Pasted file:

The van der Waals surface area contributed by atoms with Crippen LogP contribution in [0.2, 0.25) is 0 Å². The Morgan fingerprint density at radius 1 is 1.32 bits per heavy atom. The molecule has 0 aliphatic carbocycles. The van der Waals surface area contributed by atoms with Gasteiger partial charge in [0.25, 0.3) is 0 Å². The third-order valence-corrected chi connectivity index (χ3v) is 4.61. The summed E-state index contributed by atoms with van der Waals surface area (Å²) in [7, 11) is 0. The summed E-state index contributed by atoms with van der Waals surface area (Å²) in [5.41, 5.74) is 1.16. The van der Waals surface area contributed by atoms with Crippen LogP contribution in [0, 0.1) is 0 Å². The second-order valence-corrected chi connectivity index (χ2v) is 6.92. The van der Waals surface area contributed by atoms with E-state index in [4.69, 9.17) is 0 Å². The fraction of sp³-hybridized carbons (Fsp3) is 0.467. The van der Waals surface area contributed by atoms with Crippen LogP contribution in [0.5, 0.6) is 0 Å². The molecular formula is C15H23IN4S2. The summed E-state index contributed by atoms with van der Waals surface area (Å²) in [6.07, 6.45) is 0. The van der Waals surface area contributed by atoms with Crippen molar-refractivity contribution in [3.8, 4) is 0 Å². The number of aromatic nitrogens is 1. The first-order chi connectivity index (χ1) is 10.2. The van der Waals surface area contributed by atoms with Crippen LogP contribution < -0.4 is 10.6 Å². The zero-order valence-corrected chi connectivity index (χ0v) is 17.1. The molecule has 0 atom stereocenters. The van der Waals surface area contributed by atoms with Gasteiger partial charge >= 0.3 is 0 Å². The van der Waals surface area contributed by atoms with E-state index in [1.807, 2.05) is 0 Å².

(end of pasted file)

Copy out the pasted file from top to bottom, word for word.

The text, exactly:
The van der Waals surface area contributed by atoms with Crippen LogP contribution in [0.2, 0.25) is 0 Å². The Morgan fingerprint density at radius 1 is 1.32 bits per heavy atom. The molecule has 0 aliphatic carbocycles. The van der Waals surface area contributed by atoms with Gasteiger partial charge in [0.25, 0.3) is 0 Å². The third-order valence-corrected chi connectivity index (χ3v) is 4.61. The summed E-state index contributed by atoms with van der Waals surface area (Å²) in [7, 11) is 0. The summed E-state index contributed by atoms with van der Waals surface area (Å²) in [5.41, 5.74) is 1.16. The van der Waals surface area contributed by atoms with Crippen LogP contribution in [0, 0.1) is 0 Å². The second-order valence-corrected chi connectivity index (χ2v) is 6.92. The van der Waals surface area contributed by atoms with E-state index in [4.69, 9.17) is 0 Å². The fraction of sp³-hybridized carbons (Fsp3) is 0.467. The van der Waals surface area contributed by atoms with Crippen LogP contribution in [0.5, 0.6) is 0 Å². The molecular formula is C15H23IN4S2. The summed E-state index contributed by atoms with van der Waals surface area (Å²) in [6.07, 6.45) is 0. The van der Waals surface area contributed by atoms with Crippen molar-refractivity contribution in [3.8, 4) is 0 Å². The number of aromatic nitrogens is 1. The first-order chi connectivity index (χ1) is 10.2. The van der Waals surface area contributed by atoms with Crippen LogP contribution < -0.4 is 10.6 Å². The zero-order valence-corrected chi connectivity index (χ0v) is 17.1. The molecule has 0 atom stereocenters. The van der Waals surface area contributed by atoms with Gasteiger partial charge >= 0.3 is 0 Å². The van der Waals surface area contributed by atoms with E-state index in [1.807, 2.05) is 0 Å².